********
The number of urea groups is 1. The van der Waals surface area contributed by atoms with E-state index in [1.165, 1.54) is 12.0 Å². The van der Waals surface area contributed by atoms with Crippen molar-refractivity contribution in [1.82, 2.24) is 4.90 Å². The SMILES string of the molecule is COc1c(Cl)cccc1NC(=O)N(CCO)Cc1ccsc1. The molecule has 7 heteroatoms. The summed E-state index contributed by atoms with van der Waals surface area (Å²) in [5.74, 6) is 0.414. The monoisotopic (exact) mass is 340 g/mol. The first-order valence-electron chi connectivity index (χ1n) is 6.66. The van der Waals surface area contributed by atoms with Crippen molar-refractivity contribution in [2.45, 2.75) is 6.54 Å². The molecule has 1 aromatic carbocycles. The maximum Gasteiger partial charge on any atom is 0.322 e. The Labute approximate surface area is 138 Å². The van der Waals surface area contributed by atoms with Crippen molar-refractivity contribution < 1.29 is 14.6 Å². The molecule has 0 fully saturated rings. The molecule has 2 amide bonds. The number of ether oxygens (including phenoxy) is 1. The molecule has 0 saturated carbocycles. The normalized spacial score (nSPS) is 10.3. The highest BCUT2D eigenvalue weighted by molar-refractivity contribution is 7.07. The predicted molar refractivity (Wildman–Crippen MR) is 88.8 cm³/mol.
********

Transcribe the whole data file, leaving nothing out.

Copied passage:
The number of urea groups is 1. The van der Waals surface area contributed by atoms with E-state index in [1.165, 1.54) is 12.0 Å². The van der Waals surface area contributed by atoms with Crippen molar-refractivity contribution in [1.82, 2.24) is 4.90 Å². The SMILES string of the molecule is COc1c(Cl)cccc1NC(=O)N(CCO)Cc1ccsc1. The molecule has 7 heteroatoms. The summed E-state index contributed by atoms with van der Waals surface area (Å²) in [5.74, 6) is 0.414. The monoisotopic (exact) mass is 340 g/mol. The first-order valence-electron chi connectivity index (χ1n) is 6.66. The van der Waals surface area contributed by atoms with Crippen molar-refractivity contribution in [2.45, 2.75) is 6.54 Å². The molecule has 1 aromatic carbocycles. The maximum Gasteiger partial charge on any atom is 0.322 e. The Labute approximate surface area is 138 Å². The van der Waals surface area contributed by atoms with Crippen molar-refractivity contribution < 1.29 is 14.6 Å². The molecule has 0 fully saturated rings. The molecule has 2 amide bonds. The number of ether oxygens (including phenoxy) is 1. The molecule has 0 saturated carbocycles. The normalized spacial score (nSPS) is 10.3. The highest BCUT2D eigenvalue weighted by molar-refractivity contribution is 7.07. The predicted molar refractivity (Wildman–Crippen MR) is 88.8 cm³/mol.